The Way of the World

The Way of the World

Pdf fan Tap here to download this LitChart! (PDF)

The Way of the World Act 4, Scene 12 Summary & Analysis

Summary
Analysis
Wishfort rejoins Waitwell, who is disguised as Sir Rowland, in her dressing room. She apologizes for her absence and tells him that they should act more casually with each other, now that they’re better acquainted. They begin to speak of their plans to marry. Wishfort, at first, suggests that they wait at least two days before getting married in order to be decent. But Sir Rowland claims that he will die of a broken heart if she forces him to wait so long. He admits that he also wants to marry her to gain revenge against Mirabell.
Waitwell plays his part convincingly, though it doesn’t take much convincing for the love-starved and revenge-motivated Wishfort to fall in love with Sir Rowland. Sir Rowland’s eagerness to marry her makes Wishfort feel flattered but has more to do with Waitwell’s desire to please his master and reap the rewards Mirabell has promised if he can get Wishfort to accept a proposal.
Themes
Jealousy, Deceit, and Intrigue Theme Icon
Men vs. Women Theme Icon
Love and Money Theme Icon
When Wishfort tells him about all the ways that Mirabell has wronged her, Waitwell pretends to be angered by this news and vows to kill Mirabell. Wishfort urges him to reconsider murder and instead suggests that he “starve” Mirabell by disinheriting him.
Waitwell acts the part of a passionate lover threatening to kill to protect his beloved. Meanwhile, Wishfort has adopted—word for word—Foible’s suggestion to starve rather than kill Mirabell. She has adopted Foibles’ wit as her own (without attribution, of course).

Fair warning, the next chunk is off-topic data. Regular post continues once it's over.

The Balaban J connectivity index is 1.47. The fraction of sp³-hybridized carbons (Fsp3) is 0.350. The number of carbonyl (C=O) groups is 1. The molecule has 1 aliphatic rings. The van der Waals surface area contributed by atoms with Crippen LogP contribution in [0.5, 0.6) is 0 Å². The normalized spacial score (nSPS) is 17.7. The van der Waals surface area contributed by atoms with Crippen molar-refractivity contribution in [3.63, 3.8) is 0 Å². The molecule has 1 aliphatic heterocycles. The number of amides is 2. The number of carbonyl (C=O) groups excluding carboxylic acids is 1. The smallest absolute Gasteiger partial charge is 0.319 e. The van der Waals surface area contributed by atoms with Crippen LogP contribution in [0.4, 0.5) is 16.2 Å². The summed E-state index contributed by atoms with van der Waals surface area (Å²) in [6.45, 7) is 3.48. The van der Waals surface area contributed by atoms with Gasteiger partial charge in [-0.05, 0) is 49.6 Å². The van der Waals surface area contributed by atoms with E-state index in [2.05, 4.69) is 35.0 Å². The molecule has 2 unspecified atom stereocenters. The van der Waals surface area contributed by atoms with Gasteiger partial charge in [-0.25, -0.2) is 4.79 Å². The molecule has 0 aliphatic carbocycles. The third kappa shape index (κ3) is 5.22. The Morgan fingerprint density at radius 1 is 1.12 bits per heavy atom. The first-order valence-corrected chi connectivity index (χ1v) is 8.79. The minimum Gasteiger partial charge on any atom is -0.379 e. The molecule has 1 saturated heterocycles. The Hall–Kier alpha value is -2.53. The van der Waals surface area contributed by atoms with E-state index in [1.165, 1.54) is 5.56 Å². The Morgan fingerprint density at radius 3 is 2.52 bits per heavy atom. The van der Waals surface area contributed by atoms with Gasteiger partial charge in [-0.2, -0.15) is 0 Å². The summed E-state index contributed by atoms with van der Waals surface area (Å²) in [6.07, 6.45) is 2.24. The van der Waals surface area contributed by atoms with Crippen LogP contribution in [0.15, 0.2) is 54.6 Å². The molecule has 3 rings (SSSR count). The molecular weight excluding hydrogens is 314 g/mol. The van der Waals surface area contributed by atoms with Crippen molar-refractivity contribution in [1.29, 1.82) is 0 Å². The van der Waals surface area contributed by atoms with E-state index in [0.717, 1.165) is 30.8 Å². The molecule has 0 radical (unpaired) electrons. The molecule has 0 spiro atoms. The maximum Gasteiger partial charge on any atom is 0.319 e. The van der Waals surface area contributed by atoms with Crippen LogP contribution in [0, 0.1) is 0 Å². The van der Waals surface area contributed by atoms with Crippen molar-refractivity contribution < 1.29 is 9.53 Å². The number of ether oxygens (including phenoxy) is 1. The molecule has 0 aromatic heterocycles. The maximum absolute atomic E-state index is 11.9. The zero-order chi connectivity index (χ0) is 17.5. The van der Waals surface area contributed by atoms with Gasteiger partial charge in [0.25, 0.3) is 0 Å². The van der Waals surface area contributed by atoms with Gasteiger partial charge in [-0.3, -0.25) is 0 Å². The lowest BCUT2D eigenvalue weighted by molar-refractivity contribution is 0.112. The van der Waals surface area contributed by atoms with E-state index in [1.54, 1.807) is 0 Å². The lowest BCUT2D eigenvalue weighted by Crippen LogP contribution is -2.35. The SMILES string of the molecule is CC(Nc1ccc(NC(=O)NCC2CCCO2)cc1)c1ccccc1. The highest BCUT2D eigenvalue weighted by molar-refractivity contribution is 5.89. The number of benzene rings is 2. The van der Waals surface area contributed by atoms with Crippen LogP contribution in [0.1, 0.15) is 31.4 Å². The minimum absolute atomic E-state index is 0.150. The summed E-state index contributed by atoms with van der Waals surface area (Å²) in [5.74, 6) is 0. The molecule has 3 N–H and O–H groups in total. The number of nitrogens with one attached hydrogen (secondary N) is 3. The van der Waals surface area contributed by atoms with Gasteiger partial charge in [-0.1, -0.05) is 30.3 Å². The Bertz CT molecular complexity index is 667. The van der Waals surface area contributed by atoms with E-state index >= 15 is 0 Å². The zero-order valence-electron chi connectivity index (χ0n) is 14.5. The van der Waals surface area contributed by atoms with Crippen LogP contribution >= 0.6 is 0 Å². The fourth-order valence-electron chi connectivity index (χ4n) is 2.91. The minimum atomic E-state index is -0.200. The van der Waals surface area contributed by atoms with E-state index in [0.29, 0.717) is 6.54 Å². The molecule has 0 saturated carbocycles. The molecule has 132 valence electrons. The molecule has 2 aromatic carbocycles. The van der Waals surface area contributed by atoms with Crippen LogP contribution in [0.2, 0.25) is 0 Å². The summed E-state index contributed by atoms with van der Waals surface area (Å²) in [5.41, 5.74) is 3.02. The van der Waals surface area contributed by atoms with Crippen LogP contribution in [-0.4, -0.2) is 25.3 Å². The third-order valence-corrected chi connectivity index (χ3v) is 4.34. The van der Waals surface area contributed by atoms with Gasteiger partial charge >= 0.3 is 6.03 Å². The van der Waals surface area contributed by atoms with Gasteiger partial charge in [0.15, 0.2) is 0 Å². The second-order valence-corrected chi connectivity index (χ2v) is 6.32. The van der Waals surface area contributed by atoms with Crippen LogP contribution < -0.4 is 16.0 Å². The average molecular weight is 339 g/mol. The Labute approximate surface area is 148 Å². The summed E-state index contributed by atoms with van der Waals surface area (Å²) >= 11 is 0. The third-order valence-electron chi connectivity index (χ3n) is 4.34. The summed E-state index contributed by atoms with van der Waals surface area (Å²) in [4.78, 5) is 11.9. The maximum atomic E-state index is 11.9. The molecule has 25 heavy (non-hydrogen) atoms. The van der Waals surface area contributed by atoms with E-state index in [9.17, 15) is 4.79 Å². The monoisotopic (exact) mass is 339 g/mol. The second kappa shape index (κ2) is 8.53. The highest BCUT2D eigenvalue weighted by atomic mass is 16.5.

Themes
Jealousy, Deceit, and Intrigue Theme Icon
Men vs. Women Theme Icon
Love and Money Theme Icon
Rowland quickly agrees to follow her plan instead. Wishfort, happy they have decided to take this course of action, goes back to flirting with Rowland. She tells him not to think that she wants to marry him because she wants revenge or that she is tired of being celibate. Rowland tells her that he thinks no such thing, but she continues as if she hasn’t heard him.
As Wishfort fishes awkwardly for compliments, everything seems to be going perfectly with Mirabell’s plot. Of course, the audience knows that Marwood and Fainall are about to act, so this entire scene is like a double dose of dramatic irony in which the audience knows that Wishfort is being taken in by a plot, while also knowing that Waitwell is also about to be ensnared by Fainall and Marwood’s competing plot!
Themes
Jealousy, Deceit, and Intrigue Theme Icon
Wits and Fools Theme Icon